Sports and beer.jpg

The recent 7th Circuit decision in Jordan v. Jewel Osco allowing Michael Jordan’s lawsuit against a grocery chains that used his image without his permission has sparked some renewed interest the rules regarding the use of athletes, athletic activities and events in advertising alcoholic beverages like wine, craft beer and spirits.

We’ll address the 7th Circuit decision in an entry in a few days, but the TTB’s position on the use of athletes, athletic activities and events in advertising or labeling wine, beer and liquor merits a quick overview.

You might not remember it, but for a time, the ATF/TTB completely banned the depiction of individual athletes of public prominence (locally or nationally) on liquor bottles or the labels on such bottles finding that they were misleading, in that they conveyed the erroneous impression that the consumption of the alcohol contained therein was conducive to the development of athletic prowess or success in a particular athletic endeavor.

In 1995, the ATF/TTB revised this view and came up with a less rigid standard that function more as an “I’ll know it when I see it” test.  The 1995 ruling has a preamble laying out the continuing position of the agency on its role in regulating the behavior of brewers, vintners and distillers in their advertising practices:

ATF is neither a health nor a social service agency. To prohibit a label or advertisement based solely upon social responsibility or the possible impact on youth, without the "false and misleading impression" relationship, is beyond the scope of ATF's statutory authority. Therefore, for ATF to take action against a label or advertisement which is "socially irresponsible," it must be shown that the label or advertisement in question is false, deceptive, misleading, or conveys an erroneous impression.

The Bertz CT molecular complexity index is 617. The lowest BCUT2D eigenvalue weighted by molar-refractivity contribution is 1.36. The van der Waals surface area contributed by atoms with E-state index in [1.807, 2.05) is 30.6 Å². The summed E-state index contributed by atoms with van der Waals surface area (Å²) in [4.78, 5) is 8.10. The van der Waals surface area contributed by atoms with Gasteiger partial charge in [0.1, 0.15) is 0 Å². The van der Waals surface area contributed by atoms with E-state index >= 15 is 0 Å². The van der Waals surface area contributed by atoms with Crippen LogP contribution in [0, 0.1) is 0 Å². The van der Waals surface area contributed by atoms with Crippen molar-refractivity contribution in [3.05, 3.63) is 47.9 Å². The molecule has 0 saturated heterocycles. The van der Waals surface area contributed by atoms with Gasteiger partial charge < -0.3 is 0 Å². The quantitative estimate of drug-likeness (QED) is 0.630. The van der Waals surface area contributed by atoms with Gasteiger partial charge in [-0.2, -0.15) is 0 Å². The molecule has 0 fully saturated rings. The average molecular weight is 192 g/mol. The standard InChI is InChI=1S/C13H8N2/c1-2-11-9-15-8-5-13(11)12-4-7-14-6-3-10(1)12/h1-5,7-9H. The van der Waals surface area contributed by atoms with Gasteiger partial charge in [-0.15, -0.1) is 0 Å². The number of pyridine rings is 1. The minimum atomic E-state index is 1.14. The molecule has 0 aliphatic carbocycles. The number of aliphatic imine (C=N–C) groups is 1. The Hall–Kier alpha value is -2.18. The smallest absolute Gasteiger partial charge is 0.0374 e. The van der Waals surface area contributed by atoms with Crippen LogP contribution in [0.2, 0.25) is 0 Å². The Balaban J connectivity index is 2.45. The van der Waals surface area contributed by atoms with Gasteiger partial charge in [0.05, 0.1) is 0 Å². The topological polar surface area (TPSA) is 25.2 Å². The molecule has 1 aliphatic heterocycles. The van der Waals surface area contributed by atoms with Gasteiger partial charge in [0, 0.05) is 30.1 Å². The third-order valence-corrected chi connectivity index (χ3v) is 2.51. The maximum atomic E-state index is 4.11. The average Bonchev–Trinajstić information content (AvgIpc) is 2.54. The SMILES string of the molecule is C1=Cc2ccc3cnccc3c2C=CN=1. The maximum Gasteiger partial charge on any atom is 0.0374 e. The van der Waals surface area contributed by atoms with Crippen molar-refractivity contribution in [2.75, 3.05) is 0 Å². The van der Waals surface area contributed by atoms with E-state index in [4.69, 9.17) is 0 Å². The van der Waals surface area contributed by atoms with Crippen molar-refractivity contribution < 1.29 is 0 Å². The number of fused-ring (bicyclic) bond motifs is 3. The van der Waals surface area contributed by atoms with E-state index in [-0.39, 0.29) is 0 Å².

After discussing the goals of not encouraging underage youth to drink or drink and drive, the ruling issued the following guidance with two caveats – the first was that the TTB reviews everything on a case by case basis, and the second is that disclaimers shouldn’t be used to try and comply with the ruling – with those caveats in mind, the following guidance is as good as you’ll ever get for safe harbor guidance from the agency:

Accordingly, ATF offers the following examples of labels or advertisements which it considers to be unacceptable pursuant to sections 27 CFR 205(e) and (f) and implementing regulations:

(1) any label or advertisement which states that consumption of the alcoholic beverage will enhance athletic prowess, performance at athletic activities or events, health or conditioning;

(2) any label or advertisement which depicts any individual (famous athlete or otherwise) consuming or about to consume an alcoholic beverage prior to or during an athletic activity or event;

(3) any label or advertisement depicting consumption of an alcoholic beverage while the party consuming the beverage is seated in, about to enter, operating, or about to operate automobiles or other machinery.

Conversely, labels or advertisements which ATF generally finds acceptable pursuant to sections 205(e) and (f) and implementing regulations, so long as they do not contravene the above-mentioned principles and examples, include the following:

(1) depictions of or references to athletes, including famous athletes, whether in motion or not and whether in uniform or not;

(2) depictions of or references to motor vehicles or other machinery or equipment, whether in motion or not, whether occupied by a driver or not;

(3) team logos;

(4) schedules of athletic events; or

(5) depictions of, references to or commemorations of specific events (e.g., an automobile race), specific cars or other equipment, such as hockey sticks, footballs, golf clubs, and the like, on alcoholic beverage labels or advertisements.

So the tip here is to use good judgment and specifically avoid the big 3 listed above.  Which, given the recent Jordan decision and already existing laws on using someone else’s image for a commercial purpose, shouldn’t be that hard.